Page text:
We have been in private practice for 30 plus years and have seen more than our share of “disruptors.” These have included ITE aids; programmable, digital, big box store dispensing, mail order hearing aids, and the rise of insurance coverage for hearing aids. In theory, any of these could have had a dramatic effect on market penetration. In reality, none have had a significant effect.
Now, we are all concerned about the rise of PSAPs. This is nothing new if you've been reading magazines that advertise inexpensive speech “clarifiers” for years. If price were the issue, we would all have been out of business long ago.
Of bigger interest to us has been the research coming out of Johns Hopkins, describing auditory deprivation, or “use it or lose it.” This research, combined with new research on the effects of amplification on auditory function over time, will be the real determiners of the PSAP vs. hearing aid debate.
If consistent use of amplification is a prerequisite to healthy brain function as one ages, then the idea of a “part time” solution is untenable, at best. The issue can't be related to size or price. Manufacturers argue that they have “real” hearing aids that would retail below $300. The real issues, to us, relate to professional evaluation, prequalification of the patient and family for the level of technology recommended, fitting and programming expertise, extensive counseling, patient and family education, and a program of systematic care that includes monitoring of hearing aid use and hearing levels using data logging. All of this requires time, overhead expense, education, and a professional commitment that costs money.
Hopefully, we are not headed back to the ASHA-inspired days when audiologists could not dispense hearing aids because profit was associated with ethical sin. “Margins,” the dirty word referred to in the article, allow for these professional evaluation and fitting services. Do we really think that patients can select and successfully use their own technology type? Our experience would indicate that they cannot.
PAMELA BURTON, AUD
Vice President of Product Management & Customer Care, Signia
As more PSAPs enter the market, it's critical that the hearing aid industry continues to educate the public on the vast differences between PSAPs and FDA-approved hearing aids. Manufacturers collectively have hundreds of years of experience researching and developing safe, well-designed, and highly sophisticated hearing solutions that effectively treat almost any kind of hearing loss. But it's more than just expertise that separates hearing aids from PSAPs.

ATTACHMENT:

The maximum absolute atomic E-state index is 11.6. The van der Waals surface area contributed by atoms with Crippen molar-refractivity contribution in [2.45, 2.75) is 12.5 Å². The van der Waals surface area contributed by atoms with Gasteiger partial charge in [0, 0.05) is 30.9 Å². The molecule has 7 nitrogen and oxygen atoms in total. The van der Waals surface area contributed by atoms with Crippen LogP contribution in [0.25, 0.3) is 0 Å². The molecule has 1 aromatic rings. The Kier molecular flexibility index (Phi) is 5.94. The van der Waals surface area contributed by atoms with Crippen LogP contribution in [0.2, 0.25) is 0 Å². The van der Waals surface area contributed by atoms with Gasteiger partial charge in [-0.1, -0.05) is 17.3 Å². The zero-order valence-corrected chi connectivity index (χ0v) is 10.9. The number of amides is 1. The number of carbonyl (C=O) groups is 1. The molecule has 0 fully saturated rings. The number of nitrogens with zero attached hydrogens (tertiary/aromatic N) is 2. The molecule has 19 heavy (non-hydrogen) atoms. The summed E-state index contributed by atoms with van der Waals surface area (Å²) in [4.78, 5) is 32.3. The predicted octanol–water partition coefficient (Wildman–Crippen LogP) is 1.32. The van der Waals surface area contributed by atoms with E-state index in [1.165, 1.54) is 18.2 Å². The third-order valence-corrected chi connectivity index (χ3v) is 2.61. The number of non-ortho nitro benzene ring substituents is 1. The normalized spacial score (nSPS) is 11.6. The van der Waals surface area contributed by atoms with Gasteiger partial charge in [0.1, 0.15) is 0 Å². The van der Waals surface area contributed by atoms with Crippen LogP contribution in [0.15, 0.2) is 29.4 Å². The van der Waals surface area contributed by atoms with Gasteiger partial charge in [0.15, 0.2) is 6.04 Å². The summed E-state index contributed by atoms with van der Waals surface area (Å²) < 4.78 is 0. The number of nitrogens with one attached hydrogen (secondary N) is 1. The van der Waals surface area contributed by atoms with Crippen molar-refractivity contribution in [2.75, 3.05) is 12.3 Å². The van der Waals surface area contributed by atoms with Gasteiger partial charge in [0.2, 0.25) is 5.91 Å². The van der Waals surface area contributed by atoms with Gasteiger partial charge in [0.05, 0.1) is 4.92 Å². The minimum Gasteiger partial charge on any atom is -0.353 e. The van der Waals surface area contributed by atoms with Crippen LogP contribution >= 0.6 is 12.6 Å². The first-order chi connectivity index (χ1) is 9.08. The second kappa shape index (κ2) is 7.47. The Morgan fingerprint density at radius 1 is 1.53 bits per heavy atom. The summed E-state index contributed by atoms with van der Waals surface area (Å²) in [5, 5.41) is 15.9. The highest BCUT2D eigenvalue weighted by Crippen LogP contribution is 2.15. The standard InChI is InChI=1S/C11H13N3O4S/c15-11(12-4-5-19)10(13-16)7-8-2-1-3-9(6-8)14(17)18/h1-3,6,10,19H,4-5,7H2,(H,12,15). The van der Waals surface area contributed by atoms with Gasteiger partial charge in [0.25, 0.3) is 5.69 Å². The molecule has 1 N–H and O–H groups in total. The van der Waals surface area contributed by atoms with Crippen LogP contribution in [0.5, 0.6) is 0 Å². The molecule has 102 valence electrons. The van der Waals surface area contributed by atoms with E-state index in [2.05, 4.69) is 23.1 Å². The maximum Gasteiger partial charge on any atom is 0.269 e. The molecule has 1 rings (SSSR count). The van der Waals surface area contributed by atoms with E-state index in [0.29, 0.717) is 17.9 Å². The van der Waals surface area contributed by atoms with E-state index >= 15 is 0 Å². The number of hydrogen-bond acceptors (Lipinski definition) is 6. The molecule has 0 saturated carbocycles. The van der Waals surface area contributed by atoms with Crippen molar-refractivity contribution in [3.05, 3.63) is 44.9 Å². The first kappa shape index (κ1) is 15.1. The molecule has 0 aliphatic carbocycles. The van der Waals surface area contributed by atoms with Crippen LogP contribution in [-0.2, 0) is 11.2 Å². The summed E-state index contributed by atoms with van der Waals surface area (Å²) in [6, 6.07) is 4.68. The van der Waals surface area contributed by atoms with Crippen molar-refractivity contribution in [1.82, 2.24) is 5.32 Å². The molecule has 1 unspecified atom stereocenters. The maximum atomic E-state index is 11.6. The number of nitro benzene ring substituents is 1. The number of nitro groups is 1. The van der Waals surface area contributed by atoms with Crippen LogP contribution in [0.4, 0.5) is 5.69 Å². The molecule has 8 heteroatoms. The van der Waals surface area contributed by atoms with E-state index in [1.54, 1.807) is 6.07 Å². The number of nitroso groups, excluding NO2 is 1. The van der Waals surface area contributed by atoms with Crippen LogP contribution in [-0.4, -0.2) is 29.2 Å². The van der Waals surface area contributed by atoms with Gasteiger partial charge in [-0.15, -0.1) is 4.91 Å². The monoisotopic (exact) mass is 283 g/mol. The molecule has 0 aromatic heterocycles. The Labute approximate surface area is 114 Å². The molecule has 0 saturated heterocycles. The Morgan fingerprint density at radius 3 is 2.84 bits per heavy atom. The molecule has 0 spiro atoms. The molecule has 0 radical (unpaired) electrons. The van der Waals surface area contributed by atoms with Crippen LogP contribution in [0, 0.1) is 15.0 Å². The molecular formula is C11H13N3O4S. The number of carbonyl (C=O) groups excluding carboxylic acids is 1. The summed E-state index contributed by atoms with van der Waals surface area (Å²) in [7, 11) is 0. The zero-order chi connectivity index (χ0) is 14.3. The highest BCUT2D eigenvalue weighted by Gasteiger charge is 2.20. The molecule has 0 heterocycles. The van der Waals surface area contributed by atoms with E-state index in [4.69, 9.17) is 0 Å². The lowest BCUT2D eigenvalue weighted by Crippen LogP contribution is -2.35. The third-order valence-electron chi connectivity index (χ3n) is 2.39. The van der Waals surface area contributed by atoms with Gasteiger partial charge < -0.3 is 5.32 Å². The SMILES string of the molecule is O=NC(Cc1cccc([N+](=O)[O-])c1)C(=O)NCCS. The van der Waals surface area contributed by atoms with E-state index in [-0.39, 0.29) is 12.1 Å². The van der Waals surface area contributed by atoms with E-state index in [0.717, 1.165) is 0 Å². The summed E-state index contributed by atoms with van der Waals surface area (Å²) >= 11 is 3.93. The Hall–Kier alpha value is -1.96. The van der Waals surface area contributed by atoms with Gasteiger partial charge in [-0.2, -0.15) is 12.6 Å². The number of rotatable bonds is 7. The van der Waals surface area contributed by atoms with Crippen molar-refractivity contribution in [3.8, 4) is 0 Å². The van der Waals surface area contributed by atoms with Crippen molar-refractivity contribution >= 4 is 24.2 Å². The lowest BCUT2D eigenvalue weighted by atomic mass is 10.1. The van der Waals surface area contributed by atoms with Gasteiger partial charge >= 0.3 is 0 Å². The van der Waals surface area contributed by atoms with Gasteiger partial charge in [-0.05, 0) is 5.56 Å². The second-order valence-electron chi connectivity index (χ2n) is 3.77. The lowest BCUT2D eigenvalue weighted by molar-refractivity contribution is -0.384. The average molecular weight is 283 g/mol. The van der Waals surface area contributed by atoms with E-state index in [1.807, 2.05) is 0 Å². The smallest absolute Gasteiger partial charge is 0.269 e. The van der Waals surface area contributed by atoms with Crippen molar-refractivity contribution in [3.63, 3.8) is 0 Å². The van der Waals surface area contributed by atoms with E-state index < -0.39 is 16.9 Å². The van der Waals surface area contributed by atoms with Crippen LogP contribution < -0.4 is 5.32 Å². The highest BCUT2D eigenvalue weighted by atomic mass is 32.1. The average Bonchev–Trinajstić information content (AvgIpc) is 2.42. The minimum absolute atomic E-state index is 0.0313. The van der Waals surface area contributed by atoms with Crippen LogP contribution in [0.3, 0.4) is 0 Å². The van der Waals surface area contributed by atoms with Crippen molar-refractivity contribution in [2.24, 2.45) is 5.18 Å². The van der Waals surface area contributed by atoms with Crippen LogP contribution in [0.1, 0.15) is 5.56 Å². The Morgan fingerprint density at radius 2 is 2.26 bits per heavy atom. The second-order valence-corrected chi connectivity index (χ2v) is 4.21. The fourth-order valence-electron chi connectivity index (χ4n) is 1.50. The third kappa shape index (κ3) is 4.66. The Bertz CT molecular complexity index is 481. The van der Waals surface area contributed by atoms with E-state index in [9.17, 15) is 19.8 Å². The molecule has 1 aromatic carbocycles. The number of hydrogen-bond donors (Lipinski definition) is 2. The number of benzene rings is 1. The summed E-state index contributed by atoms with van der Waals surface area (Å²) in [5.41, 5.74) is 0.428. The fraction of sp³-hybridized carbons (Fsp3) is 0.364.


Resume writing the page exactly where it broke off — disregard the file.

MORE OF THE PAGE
Successfully treating hearing loss involves stimulating the auditory neural pathways leading up to and including the brain. This is most effective when hearing aids are fit by a licensed hearing care professional trained in facilitating aural rehabilitation. No evidence exists that consumers can proficiently self-diagnose or self-treat hearing loss. This is demonstrated by a 39 percent hearing aid satisfaction rate http://ow.ly/aWtx300THC1 in Japan, where patients can purchase them directly, vs. a 90 percent satisfaction rate in the U.S. for new hearing aids under the guidance of a professional.
Manufacturers are moving beyond the ear to study how hearing loss affects the brain, in particular how hearing aids can address cognitive functions like listening effort. Hearing difficulties increase cognitive load, resulting in listening fatigue, multi-tasking difficulty, lack of energy and concentration, and increased risk of falls. Unlike PSAPs, only professionally fit hearing aids have been proven to address the consequences of listening fatigue http://ow.ly/W9lB300THOb by reducing listening effort.
Hearing aid manufacturers have developed smart hearing technology to effectively treat more patients than ever. Patients with special listening needs require far more sophisticated technology than the simple amplification most PSAPs provide.
The emergence of PSAPs has some positive implications. More manufacturers are developing essential-level technology with adaptive directionality, frequency compression, and even wireless streaming capabilities. Consumer dissatisfaction with PSAPs is also an opportunity for professionals to demonstrate the important role they play by providing diagnostic testing and premium customer service. Although PSAPs may have helped to highlight the importance of healthy hearing, the correct path to treatment is always through the hearing care professional.
Director of Hearing Aid Battery Technology, Rayovac
Advancements in hearing device technology have allowed hearing professionals to personalize devices in ways that drastically improve the hearing health of their patients. There is a world of possibilities that opens up as hearing aids become more prevalent and connected. I think we're only on the edge of what wireless capabilities can bring to hearing instruments. There's a lot more to see now that the technology exists.
As this technology spreads and advances, hearing devices will require more and more battery power to operate the stable of features they provide. Improvement in battery performance and runtimes is key.
Consumers are seeking innovative devices, but many are unaware of the specific qualities and features that will most benefit their unique hearing needs. They also are likely unaware of how these features may impact the performance of their hearing aid battery. It's crucial for hearing professionals and device manufacturers to remain at the forefront of industry trends and technology.
Audiologists and dispensers have the unique ability to provide a better solution for people, to be sure that the devices are truly making a difference on their hearing and in their lives—that's really the big difference and the big opportunity for hearing professionals and manufacturers.Copyright © 2016 Wolters Kluwer Health, Inc. All rights reserved.